eButton.setTitleColor(UIColor.black, for: .normal)
eButton.titleLabel!.textAlignment = .center
eButton.setImage(buttonImage, for: .normal)
eButton.addTarget(self, action: #selector(self.moveE), for: .touchUpInside)
eButton.tag = 29995


@objc open func hijackAppWindow(){

fileprivate func displayDisplayLabel(){
guard let delegate = UIApplication.shared.delegate else{
guard let window = delegate.window else {
for hijackingView in hijackingSubviews {
if let existingHijackView = window?.viewWithTag(hijackingView.tag) {

private func imageFromColor(size: CGSize, color: UIColor) -> UIImage{
UIGraphicsBeginImageContext(CGSize(width: size.width, height: size.height))

UIBezierPath.init(roundedRect: CGRect(x: 0, y: 0, width: size.width, height: size.height), cornerRadius: 3).addClip()

UIGraphicsGetCurrentContext()!.fill(CGRect(x: 0, y: 0, width: size.width, height: size.height))
let colorImage = UIGraphicsGetImageFromCurrentImageContext()
return colorImage!;

extension PatchUIManager{

func moveN(){
var currentCoordinate = LocationSwizzler.currentLocation
currentCoordinate.latitude = currentCoordinate.latitude+0.0001
LocationSwizzler.currentLocation = currentCoordinate

func moveW(){
var currentCoordinate = LocationSwizzler.currentLocation
currentCoordinate.longitude = currentCoordinate.longitude-0.0001
LocationSwizzler.currentLocation = currentCoordinate

func moveS(){
var currentCoordinate = LocationSwizzler.currentLocation
currentCoordinate.latitude = currentCoordinate.latitude-0.0001
LocationSwizzler.currentLocation = currentCoordinate

func moveE(){
var currentCoordinate = LocationSwizzler.currentLocation
currentCoordinate.longitude = currentCoordinate.longitude+0.0001
LocationSwizzler.currentLocation = currentCoordinate

PatchUIManager helps to add UIViews on the UIApplication’s main app window. In this class, we will add a label with a message UIWindow Hijacked!!! , along with 4 buttons to allow us to walk our avatar anywhere in the game, ignoring the device’s actual location.

#import “PatchLoader.h”
#import “LocationSpoofing-Swift.h”
@implementation PatchLoader
static void __attribute__((constructor)) initialize(void){
NSLog(@”==== Code Injection in Action====”);

[LocationSwizzler turnOnSwizzleForCoordinate];

dispatch_after(dispatch_time(DISPATCH_TIME_NOW, 2 * NSEC_PER_SEC), dispatch_get_main_queue(), ^{
static PatchUIManager *patchUIManager;
patchUIManager = [PatchUIManager new];
[patchUIManager hijackAppWindow];



The PatchLoader is our entry point to perform code injection into the .ipa file. As this file is loaded into memory, the __attribute__((constructor)) initialize method will be called. The method will setup the CLLocation Swizzling via the LocationSwizzler class. The PatchLoader app will initialize and use PatchUIManager to add custom views onto the UIWindow. Since at this point the actual game is not launched, we will trigger the UI Hijack 2 seconds later (hopefully the UIWindow will be ready to be exploited

Go ahead and build the dynamic library in XCode and then perform the following processes (patching, resigning and installing) shown in the diagrams below. Since we have Swift classes in our dynamic library, do remember to add the standard Swift dylib libraries into the patching process.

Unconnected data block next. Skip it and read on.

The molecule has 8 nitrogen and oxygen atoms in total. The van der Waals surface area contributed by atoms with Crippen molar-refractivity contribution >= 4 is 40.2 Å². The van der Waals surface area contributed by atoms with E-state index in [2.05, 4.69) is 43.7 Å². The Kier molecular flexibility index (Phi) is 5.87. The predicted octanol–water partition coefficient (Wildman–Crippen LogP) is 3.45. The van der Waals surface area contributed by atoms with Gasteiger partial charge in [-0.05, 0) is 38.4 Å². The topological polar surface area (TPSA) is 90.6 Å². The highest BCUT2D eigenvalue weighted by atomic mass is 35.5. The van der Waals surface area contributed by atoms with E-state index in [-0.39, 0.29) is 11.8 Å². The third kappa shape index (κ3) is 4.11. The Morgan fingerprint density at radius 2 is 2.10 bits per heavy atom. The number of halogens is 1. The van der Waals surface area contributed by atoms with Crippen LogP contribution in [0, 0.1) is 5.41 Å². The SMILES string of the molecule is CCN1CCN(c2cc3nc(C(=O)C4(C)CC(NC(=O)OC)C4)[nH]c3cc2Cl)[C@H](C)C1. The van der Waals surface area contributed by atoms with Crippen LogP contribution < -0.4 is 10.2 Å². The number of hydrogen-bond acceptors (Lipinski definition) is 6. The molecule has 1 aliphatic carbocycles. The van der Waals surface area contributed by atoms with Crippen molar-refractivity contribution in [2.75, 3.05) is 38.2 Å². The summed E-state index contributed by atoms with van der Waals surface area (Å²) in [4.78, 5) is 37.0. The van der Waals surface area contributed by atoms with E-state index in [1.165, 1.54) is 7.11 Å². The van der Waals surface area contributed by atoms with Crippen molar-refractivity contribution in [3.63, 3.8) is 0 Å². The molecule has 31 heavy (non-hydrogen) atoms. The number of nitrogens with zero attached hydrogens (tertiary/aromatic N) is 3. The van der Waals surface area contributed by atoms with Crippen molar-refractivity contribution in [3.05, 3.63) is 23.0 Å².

Patching process using optool
.ipa resigning and sideloading using Cydia Impactor on non jailbroken devices

Once you have successfully performed all the above process, you should be able to see the custom UIViews added onto the app’s UIWindow. You will also notice that your avatar is not located where you physically are (the location is preset at Raffles City in Singapore). By tapping on the yellow control buttons, you will be able to walk your avatar anywhere you want. Disappointingly, our “walk anywhere” feature is not as responsive as the PokeGO++ version. Here is a video evidence of using our newly baked modified .ipa file and progressing further into the game by collecting pokeballs and catching a monster (and earning experience).

Our very own PokemonGo Mod

If you are interested to see the entire process of patching and sideloading, you can view my presentation during the iOS Dev Scout November meetup

iOS Dylib Injection Talk by Kenneth Poon

So that’s 3 files needed to perform a small hack on the PokemonGo game. I must admit, these codes are not properly written and I encourage volunteers to help improve them. I hope readers find this post insightful, knowing how vulnerable iOS Apps can be. Feel free to comment or buzz me at de_poon@hotmail.com.

[Added on 31 Jan 2017]

A kind soul, Vitor Venturin, shared that after patching the ipa (with code injection), the PokemonGo app crashes. The best way to debug any crash issue is to refer to the device console log.

Termination Description: DYLD, Library not loaded: @rpath/libswiftQuartzCore.dylib | Referenced from: /var/containers/Bundle/Application/0965B9B7-ECAB-4AD6-8733-2DEF8A8153DC/pokemongo.app/Dylibs/LocationSpoofing

Based on the screenshot above, an exception was thrown during app launch because there was a missing dylib dependency that was required from the original PokemonGo ipa itself. The solution for this is simple. As the missing dylib is a standard swift xcode library, you can simply copy the libswiftQuartzCore.dylib file from


to the “Dylibs” folder that you use during the patching process. If the missing dependency is not available in Xcode, you may want to scan the main .ipa file itself.